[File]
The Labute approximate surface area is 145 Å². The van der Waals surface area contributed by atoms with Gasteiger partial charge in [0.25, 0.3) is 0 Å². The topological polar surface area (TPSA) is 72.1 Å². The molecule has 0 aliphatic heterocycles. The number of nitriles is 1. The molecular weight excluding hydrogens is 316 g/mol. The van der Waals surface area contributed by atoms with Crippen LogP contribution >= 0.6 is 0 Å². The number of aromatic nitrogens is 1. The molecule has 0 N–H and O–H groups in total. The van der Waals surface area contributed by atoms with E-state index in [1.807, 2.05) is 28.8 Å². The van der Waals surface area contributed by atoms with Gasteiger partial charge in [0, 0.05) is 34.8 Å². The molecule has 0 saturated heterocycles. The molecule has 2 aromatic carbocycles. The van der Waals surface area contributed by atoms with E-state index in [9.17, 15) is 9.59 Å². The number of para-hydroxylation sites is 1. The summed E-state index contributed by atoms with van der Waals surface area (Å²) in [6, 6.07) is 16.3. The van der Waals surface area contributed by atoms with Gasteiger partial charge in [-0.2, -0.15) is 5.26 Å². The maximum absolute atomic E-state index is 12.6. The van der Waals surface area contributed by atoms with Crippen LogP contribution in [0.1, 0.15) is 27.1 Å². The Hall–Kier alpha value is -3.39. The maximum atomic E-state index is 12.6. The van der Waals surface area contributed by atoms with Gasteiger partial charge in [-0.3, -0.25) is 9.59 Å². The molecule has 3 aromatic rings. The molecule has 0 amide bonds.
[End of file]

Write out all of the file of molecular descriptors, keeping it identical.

The Labute approximate surface area is 145 Å². The van der Waals surface area contributed by atoms with Gasteiger partial charge in [0.25, 0.3) is 0 Å². The topological polar surface area (TPSA) is 72.1 Å². The molecule has 0 aliphatic heterocycles. The number of nitriles is 1. The molecular weight excluding hydrogens is 316 g/mol. The van der Waals surface area contributed by atoms with Crippen LogP contribution >= 0.6 is 0 Å². The number of aromatic nitrogens is 1. The molecule has 0 N–H and O–H groups in total. The van der Waals surface area contributed by atoms with E-state index in [1.807, 2.05) is 28.8 Å². The van der Waals surface area contributed by atoms with Gasteiger partial charge in [0, 0.05) is 34.8 Å². The molecule has 0 saturated heterocycles. The molecule has 2 aromatic carbocycles. The van der Waals surface area contributed by atoms with E-state index in [9.17, 15) is 9.59 Å². The number of para-hydroxylation sites is 1. The summed E-state index contributed by atoms with van der Waals surface area (Å²) in [6, 6.07) is 16.3. The van der Waals surface area contributed by atoms with Gasteiger partial charge in [-0.2, -0.15) is 5.26 Å². The maximum absolute atomic E-state index is 12.6. The van der Waals surface area contributed by atoms with Crippen LogP contribution in [0.1, 0.15) is 27.1 Å². The Hall–Kier alpha value is -3.39. The maximum atomic E-state index is 12.6. The van der Waals surface area contributed by atoms with Gasteiger partial charge in [-0.3, -0.25) is 9.59 Å². The molecule has 3 aromatic rings. The molecule has 0 amide bonds.